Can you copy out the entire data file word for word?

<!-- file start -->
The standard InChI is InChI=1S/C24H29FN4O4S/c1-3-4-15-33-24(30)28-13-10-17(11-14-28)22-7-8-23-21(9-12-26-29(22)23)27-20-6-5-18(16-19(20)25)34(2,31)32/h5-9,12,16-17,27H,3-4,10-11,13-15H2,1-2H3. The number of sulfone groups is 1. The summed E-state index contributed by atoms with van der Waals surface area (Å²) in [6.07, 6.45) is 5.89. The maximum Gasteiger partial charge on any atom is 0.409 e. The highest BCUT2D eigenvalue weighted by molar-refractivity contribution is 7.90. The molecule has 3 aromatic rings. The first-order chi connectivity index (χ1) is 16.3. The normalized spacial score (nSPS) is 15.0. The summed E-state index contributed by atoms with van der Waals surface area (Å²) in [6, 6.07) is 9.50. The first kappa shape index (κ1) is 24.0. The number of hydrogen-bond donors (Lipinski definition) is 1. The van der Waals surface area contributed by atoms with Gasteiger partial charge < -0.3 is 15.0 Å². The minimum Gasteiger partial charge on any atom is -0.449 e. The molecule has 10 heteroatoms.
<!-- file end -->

The standard InChI is InChI=1S/C24H29FN4O4S/c1-3-4-15-33-24(30)28-13-10-17(11-14-28)22-7-8-23-21(9-12-26-29(22)23)27-20-6-5-18(16-19(20)25)34(2,31)32/h5-9,12,16-17,27H,3-4,10-11,13-15H2,1-2H3. The number of sulfone groups is 1. The summed E-state index contributed by atoms with van der Waals surface area (Å²) in [6.07, 6.45) is 5.89. The maximum Gasteiger partial charge on any atom is 0.409 e. The highest BCUT2D eigenvalue weighted by molar-refractivity contribution is 7.90. The molecule has 3 aromatic rings. The first-order chi connectivity index (χ1) is 16.3. The normalized spacial score (nSPS) is 15.0. The summed E-state index contributed by atoms with van der Waals surface area (Å²) in [6, 6.07) is 9.50. The first kappa shape index (κ1) is 24.0. The number of hydrogen-bond donors (Lipinski definition) is 1. The van der Waals surface area contributed by atoms with Gasteiger partial charge < -0.3 is 15.0 Å². The minimum Gasteiger partial charge on any atom is -0.449 e. The molecule has 10 heteroatoms.